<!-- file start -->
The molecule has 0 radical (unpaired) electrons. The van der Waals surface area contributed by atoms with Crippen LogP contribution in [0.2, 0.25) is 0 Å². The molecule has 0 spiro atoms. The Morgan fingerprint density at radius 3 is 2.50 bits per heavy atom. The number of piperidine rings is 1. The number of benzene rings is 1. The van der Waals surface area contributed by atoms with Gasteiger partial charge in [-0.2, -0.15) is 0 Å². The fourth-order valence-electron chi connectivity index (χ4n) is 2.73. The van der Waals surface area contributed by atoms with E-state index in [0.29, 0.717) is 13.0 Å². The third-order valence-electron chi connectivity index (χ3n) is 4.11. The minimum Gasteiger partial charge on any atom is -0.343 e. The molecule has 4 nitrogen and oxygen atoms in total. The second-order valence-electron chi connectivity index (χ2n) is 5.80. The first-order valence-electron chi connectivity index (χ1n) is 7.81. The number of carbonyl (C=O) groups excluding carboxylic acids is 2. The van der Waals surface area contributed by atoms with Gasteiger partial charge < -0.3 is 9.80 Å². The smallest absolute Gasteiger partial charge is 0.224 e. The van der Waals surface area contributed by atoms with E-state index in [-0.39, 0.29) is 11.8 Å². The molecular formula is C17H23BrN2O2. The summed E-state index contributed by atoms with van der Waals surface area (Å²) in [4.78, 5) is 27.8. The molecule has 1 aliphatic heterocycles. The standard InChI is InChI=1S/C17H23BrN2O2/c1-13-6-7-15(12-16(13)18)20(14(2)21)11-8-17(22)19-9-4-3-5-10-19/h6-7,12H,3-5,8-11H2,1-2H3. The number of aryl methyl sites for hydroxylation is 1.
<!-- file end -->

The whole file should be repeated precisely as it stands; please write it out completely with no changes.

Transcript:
The molecule has 0 radical (unpaired) electrons. The van der Waals surface area contributed by atoms with Crippen LogP contribution in [0.2, 0.25) is 0 Å². The molecule has 0 spiro atoms. The Morgan fingerprint density at radius 3 is 2.50 bits per heavy atom. The number of piperidine rings is 1. The number of benzene rings is 1. The van der Waals surface area contributed by atoms with Gasteiger partial charge in [-0.2, -0.15) is 0 Å². The fourth-order valence-electron chi connectivity index (χ4n) is 2.73. The van der Waals surface area contributed by atoms with E-state index in [0.29, 0.717) is 13.0 Å². The third-order valence-electron chi connectivity index (χ3n) is 4.11. The minimum Gasteiger partial charge on any atom is -0.343 e. The molecule has 4 nitrogen and oxygen atoms in total. The second-order valence-electron chi connectivity index (χ2n) is 5.80. The first-order valence-electron chi connectivity index (χ1n) is 7.81. The number of carbonyl (C=O) groups excluding carboxylic acids is 2. The van der Waals surface area contributed by atoms with Gasteiger partial charge < -0.3 is 9.80 Å². The smallest absolute Gasteiger partial charge is 0.224 e. The van der Waals surface area contributed by atoms with E-state index in [-0.39, 0.29) is 11.8 Å². The molecular formula is C17H23BrN2O2. The summed E-state index contributed by atoms with van der Waals surface area (Å²) in [4.78, 5) is 27.8. The molecule has 1 aliphatic heterocycles. The standard InChI is InChI=1S/C17H23BrN2O2/c1-13-6-7-15(12-16(13)18)20(14(2)21)11-8-17(22)19-9-4-3-5-10-19/h6-7,12H,3-5,8-11H2,1-2H3. The number of aryl methyl sites for hydroxylation is 1.